The study’s goal was to help the park’s land managers understand the patterns of the fires, why they’ve been changing, and how to better manage the park in the future. When asked if climate change could make the wildfires more frequent, Edson Ramírez Henostroza, a security specialist for rescue and fire control at Huascarán National Park, told GlacierHub, “Yes, in our country, there is the popular belief that fire and smoke generate rain, and that ash balances the pH of the soil, which is usually acid in the Andes, causing the peasants to burn more pastures ad bushes in search of rain and more productive soils.”
From 2002 to 2014, Huascarán National Park has seen higher activity of grazing and anthropogenic burning, due to natural ignitions and climate variability, which has altered the regimes and population dynamics of the vegetative communities. Anthropogenic fires are usually caused by livestock owners who start fires to get rid of biomass and improve grass regrowth for the next grazing season. Humans change the characteristics of fires, such as the intensity, severity, number, and spread. “We believe that the best tools to prevent forest fires is environmental education, to reach schools in rural areas and talk to peasants and their children,” Edson told GlacierHub.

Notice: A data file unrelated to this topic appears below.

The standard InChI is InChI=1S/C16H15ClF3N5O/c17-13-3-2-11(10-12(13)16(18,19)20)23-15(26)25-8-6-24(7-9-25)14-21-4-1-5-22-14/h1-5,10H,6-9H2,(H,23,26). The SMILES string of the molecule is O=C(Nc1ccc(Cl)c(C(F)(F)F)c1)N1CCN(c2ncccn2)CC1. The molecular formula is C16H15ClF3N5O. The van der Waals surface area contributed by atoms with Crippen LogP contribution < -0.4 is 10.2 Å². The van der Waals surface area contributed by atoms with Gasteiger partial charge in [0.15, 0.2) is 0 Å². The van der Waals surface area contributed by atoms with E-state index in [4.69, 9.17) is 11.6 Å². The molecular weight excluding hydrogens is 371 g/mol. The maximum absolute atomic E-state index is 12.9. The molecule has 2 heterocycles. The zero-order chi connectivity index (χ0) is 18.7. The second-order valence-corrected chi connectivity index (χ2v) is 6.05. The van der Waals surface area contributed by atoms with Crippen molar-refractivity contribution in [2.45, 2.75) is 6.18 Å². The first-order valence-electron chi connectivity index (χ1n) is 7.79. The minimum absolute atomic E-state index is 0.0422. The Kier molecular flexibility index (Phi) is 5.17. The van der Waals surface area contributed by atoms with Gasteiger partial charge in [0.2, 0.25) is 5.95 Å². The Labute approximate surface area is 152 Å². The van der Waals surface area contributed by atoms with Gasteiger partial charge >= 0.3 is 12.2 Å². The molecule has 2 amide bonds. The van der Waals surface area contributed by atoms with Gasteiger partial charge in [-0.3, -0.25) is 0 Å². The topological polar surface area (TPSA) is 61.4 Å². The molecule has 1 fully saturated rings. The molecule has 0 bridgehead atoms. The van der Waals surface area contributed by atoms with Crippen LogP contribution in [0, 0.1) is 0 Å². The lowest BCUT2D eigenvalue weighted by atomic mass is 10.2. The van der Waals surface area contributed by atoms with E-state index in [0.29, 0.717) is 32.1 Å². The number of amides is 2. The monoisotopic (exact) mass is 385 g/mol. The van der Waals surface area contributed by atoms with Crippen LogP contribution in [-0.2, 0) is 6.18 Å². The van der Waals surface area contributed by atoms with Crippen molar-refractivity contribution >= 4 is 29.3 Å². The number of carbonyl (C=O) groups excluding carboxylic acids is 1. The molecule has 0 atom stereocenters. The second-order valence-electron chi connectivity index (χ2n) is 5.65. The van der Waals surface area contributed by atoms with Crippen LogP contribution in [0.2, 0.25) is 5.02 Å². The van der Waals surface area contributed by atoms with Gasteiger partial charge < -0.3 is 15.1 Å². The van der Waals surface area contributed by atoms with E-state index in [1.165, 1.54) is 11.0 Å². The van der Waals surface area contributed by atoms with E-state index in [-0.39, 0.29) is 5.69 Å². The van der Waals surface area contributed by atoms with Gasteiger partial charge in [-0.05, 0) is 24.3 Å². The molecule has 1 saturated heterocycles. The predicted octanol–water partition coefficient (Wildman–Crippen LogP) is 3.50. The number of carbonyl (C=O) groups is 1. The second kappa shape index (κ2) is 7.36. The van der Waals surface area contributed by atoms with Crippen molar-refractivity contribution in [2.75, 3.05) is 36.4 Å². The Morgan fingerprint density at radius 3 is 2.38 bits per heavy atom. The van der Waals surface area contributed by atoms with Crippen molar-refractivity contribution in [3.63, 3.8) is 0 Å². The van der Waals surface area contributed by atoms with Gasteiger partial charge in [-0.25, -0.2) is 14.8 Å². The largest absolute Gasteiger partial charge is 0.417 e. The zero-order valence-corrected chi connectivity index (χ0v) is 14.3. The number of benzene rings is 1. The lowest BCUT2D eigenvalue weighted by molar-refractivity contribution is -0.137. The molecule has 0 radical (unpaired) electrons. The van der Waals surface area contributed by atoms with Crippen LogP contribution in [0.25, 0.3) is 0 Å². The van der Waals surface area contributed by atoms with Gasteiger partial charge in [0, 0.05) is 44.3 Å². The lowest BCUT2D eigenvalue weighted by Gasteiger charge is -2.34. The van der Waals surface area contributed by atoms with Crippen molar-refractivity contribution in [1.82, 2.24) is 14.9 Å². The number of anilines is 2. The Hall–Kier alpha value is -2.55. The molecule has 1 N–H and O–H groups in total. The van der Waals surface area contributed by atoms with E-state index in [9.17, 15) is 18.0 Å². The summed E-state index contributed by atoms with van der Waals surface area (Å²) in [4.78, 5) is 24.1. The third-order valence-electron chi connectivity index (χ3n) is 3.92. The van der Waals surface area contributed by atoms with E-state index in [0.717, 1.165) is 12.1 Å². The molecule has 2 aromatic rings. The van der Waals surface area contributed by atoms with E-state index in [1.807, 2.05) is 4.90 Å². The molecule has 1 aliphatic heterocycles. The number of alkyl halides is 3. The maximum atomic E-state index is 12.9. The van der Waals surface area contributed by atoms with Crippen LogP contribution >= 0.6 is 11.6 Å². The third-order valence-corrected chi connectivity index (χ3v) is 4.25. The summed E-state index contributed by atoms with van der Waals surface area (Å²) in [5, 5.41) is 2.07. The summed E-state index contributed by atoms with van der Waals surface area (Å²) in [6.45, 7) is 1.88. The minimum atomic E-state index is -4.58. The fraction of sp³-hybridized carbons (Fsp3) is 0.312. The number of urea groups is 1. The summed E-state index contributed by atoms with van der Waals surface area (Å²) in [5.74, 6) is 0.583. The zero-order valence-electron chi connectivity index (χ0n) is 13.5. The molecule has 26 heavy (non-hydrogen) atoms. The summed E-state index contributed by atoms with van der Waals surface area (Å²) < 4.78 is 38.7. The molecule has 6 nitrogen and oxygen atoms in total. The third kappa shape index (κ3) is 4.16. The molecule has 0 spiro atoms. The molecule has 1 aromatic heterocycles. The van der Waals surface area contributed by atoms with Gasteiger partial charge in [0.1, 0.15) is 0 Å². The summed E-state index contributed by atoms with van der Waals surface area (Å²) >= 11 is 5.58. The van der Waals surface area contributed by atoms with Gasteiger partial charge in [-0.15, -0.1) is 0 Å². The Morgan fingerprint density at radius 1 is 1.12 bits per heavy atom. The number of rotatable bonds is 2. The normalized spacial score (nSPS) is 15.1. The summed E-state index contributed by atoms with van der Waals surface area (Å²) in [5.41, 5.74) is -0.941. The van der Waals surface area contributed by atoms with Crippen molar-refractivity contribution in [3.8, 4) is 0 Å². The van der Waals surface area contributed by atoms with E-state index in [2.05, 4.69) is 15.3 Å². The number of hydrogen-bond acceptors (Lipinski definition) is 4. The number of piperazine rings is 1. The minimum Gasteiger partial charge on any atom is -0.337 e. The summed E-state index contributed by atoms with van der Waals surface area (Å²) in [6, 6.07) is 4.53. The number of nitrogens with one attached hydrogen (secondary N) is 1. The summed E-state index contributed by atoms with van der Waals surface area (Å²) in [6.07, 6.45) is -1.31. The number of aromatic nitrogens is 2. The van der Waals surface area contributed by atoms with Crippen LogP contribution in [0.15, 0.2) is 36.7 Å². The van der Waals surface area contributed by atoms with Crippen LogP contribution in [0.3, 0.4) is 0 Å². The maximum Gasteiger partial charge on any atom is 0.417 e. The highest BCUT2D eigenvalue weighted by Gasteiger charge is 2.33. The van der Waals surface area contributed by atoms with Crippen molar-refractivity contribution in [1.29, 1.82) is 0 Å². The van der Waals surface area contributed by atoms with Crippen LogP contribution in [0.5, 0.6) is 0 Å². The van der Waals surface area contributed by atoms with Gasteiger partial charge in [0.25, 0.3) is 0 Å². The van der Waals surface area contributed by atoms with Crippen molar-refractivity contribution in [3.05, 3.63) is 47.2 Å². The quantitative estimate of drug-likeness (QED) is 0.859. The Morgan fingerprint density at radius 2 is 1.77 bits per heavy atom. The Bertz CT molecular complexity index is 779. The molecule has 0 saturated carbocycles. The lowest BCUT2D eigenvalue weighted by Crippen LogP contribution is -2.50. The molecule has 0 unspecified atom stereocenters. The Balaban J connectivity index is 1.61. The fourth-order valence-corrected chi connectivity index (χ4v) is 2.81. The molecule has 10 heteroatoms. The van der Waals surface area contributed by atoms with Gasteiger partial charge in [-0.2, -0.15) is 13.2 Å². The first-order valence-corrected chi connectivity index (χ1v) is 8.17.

Since the 1970’s, glaciers in the tropical Andes have receded at a rate of 30 percent. Increased black carbon and dust will only quicken this glacial recession. A consequence of man-made fires is the release of black carbon, a particulate matter released by the combustion of fossil fuels, biofuel and biomass, which accelerates glacial melt when deposited on glaciers. Since black carbon absorbs solar energy, it has the ability to warm the atmosphere and speed up the melting process on glaciers.
In an interview with GlacierHub, John All, a research professor in the Department of Environmental Science at Huxley College and one of the co-authors of the study, said, “There are multiple potential sources of black carbon, but our work indicates that black carbon on glaciers in the Cordillera Blanca is almost entirely ‘young’ carbon – i.e. not fossil carbon like diesel. Mountain fires potentially provide large amounts and large particle sizes of local black carbon that can be deposited immediately onto the glacier.”
Park managers are working to save the park from future fire-related accidents by bringing on specialists like John All. “We began this research at the request of the Park Superintendent because he was concerned about how these fires, which are ignited to improve grazing in the Park, were affecting the ecosystem and visitor experiences,” he told GlacierHub. “We’ve worked with USAID and various Peruvian agencies to hold workshops and work with local stakeholders to curb burning practices. However, as natural fire conditions become more explosive, even accidental fires may become widespread in the future.” More research needs to be done in order to improve fire management and learn more about the fires’ impact on the park.